No immigration is illegal

Chris Kok

They traveled hundreds of miles underneath the blazing sun. As they traveled past the rattlesnakes and cacti of the Sonoran Desert, temperatures rose above 100 degrees Fahrenheit. At night, they slept underneath the stars, with temperatures in the low 40s. They paid a coyote their life’s savings to be shown the way to prosperity, to El Norte. That wasn’t enough though; the coyote made each of them carry a kilo of cocaine across the border. While they were walking through southern Arizona, one of them died of heat exhaustion. His body was left there; there was no time or energy to give him a proper burial, besides they had to watch out for La Migra, the Minute Men and vigilante ranchers who will shoot anyone trespassing on their land.

But, for all the hardships, they were finally in. This was their chance at a life. They had left their hometowns in Mexico to find jobs. They had families that needed to be fed, and the local economy could not meet their needs. They came to America, greeted as “wet backs.” They found jobs, some of the worst jobs around, whether as migrant workers following the farming jobs through the country, or as low-wage workers.

Illegal immigration is a problem for this country. People are continually risking their lives by trying to find jobs in the United States. Crime and drugs are connected to illegal immigration. The coyotes see no distinction between the illegal activities of immigration, drugs, and weapons smuggling. Those who are trying to get into the United States will do whatever is necessary to cross the border, even if that means bringing drugs. And in the age of terrorism, their cargo could be even more dangerous.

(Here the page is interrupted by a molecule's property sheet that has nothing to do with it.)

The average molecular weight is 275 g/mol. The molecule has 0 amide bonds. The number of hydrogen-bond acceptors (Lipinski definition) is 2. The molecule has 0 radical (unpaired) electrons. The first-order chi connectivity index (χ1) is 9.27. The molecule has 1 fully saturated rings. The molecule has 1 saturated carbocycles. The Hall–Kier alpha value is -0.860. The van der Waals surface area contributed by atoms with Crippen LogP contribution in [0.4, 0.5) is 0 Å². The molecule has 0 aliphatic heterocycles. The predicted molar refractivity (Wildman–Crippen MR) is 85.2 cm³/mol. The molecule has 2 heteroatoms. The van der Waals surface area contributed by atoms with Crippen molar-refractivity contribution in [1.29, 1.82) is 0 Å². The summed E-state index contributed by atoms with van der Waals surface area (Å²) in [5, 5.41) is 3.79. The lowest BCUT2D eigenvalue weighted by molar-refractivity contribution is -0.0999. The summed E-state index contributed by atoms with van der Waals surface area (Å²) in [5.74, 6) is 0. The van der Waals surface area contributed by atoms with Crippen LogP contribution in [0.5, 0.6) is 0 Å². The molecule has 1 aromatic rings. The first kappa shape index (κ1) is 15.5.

These workers suffer from poor working conditions and exploitation by their bosses. This problem is not going to be stopped by building a wall. As long as there are people trying to get into the United States, just to find a job for survival, illegal immigration will continue.

The solution to this problem is two-pronged.

The first part is to open immigration to the United States to anyone who wants to get in. This will end illegal immigration and ensure that those who are immigrating go through security, decreasing the drugs and weapons trade. Everyone has the right to life, liberty and pursuit of happiness. If that means moving to another country to be able to feed your family, you should be able to.

The other part of the solution is to encourage the development of jobs in Mexico that pay a living wage. The reason that there are so many people crossing illegally is because they cannot find jobs in their home countries. When Mexico has a developed industry that pays living wages, as opposed to the slave wages of the maquiladoras, there will not be as many people trying desperately to get into the United States.

Illegal immigration is the result of the failure of capitalism. People should not be punished because the system failed. Not only should people be able to immigrate to the States, but also we should take steps to ensure that they can find decent jobs back at home.

Chris Kok is a senior international relations major and point/counterpoint columnist for the Daily Kent Stater. Contact him at [email protected].